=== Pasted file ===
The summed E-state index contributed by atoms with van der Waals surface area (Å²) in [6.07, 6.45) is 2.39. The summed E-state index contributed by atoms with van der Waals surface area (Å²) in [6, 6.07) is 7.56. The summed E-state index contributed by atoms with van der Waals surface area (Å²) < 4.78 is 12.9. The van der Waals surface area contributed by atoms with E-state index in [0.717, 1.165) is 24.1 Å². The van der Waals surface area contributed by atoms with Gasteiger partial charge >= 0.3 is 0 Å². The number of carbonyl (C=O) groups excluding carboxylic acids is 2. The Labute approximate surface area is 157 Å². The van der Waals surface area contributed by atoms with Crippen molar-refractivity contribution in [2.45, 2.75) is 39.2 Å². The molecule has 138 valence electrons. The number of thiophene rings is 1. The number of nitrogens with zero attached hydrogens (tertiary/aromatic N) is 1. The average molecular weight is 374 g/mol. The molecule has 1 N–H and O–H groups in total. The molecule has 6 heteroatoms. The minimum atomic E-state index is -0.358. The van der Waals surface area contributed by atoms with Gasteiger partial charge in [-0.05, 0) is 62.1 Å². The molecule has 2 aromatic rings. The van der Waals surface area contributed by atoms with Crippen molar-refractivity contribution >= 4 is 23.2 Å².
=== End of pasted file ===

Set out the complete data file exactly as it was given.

The summed E-state index contributed by atoms with van der Waals surface area (Å²) in [6.07, 6.45) is 2.39. The summed E-state index contributed by atoms with van der Waals surface area (Å²) in [6, 6.07) is 7.56. The summed E-state index contributed by atoms with van der Waals surface area (Å²) < 4.78 is 12.9. The van der Waals surface area contributed by atoms with E-state index in [0.717, 1.165) is 24.1 Å². The van der Waals surface area contributed by atoms with Gasteiger partial charge >= 0.3 is 0 Å². The number of carbonyl (C=O) groups excluding carboxylic acids is 2. The Labute approximate surface area is 157 Å². The van der Waals surface area contributed by atoms with Crippen molar-refractivity contribution in [2.45, 2.75) is 39.2 Å². The molecule has 138 valence electrons. The number of thiophene rings is 1. The number of nitrogens with zero attached hydrogens (tertiary/aromatic N) is 1. The average molecular weight is 374 g/mol. The molecule has 1 N–H and O–H groups in total. The molecule has 6 heteroatoms. The minimum atomic E-state index is -0.358. The van der Waals surface area contributed by atoms with Gasteiger partial charge in [-0.05, 0) is 62.1 Å². The molecule has 2 aromatic rings. The van der Waals surface area contributed by atoms with Crippen molar-refractivity contribution >= 4 is 23.2 Å².